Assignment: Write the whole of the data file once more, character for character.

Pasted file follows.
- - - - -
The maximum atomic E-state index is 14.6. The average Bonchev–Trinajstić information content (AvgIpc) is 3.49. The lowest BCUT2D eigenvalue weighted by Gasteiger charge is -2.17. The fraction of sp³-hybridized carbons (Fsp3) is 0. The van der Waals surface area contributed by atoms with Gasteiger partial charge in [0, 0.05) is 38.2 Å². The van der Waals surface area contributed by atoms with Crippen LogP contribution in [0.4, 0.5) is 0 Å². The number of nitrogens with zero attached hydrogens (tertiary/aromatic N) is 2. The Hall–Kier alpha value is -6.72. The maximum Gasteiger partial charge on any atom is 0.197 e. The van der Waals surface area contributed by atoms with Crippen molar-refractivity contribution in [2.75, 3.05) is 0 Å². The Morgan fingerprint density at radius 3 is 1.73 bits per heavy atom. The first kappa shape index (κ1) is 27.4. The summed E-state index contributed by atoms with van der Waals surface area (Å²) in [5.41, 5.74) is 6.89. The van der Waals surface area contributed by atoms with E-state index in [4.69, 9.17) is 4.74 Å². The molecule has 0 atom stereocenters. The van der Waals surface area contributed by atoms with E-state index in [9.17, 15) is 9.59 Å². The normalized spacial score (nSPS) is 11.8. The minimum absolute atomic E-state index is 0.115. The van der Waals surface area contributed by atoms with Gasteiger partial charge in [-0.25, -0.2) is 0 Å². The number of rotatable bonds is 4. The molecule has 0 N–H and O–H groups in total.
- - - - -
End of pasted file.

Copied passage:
The maximum atomic E-state index is 14.6. The average Bonchev–Trinajstić information content (AvgIpc) is 3.49. The lowest BCUT2D eigenvalue weighted by Gasteiger charge is -2.17. The fraction of sp³-hybridized carbons (Fsp3) is 0. The van der Waals surface area contributed by atoms with Gasteiger partial charge in [0, 0.05) is 38.2 Å². The van der Waals surface area contributed by atoms with Crippen LogP contribution in [0.4, 0.5) is 0 Å². The number of nitrogens with zero attached hydrogens (tertiary/aromatic N) is 2. The Hall–Kier alpha value is -6.72. The maximum Gasteiger partial charge on any atom is 0.197 e. The van der Waals surface area contributed by atoms with Crippen molar-refractivity contribution in [2.75, 3.05) is 0 Å². The Morgan fingerprint density at radius 3 is 1.73 bits per heavy atom. The first kappa shape index (κ1) is 27.4. The summed E-state index contributed by atoms with van der Waals surface area (Å²) in [5.41, 5.74) is 6.89. The van der Waals surface area contributed by atoms with E-state index in [4.69, 9.17) is 4.74 Å². The molecule has 0 atom stereocenters. The van der Waals surface area contributed by atoms with E-state index in [9.17, 15) is 9.59 Å². The normalized spacial score (nSPS) is 11.8. The minimum absolute atomic E-state index is 0.115. The van der Waals surface area contributed by atoms with Gasteiger partial charge in [-0.25, -0.2) is 0 Å². The number of rotatable bonds is 4. The molecule has 0 N–H and O–H groups in total.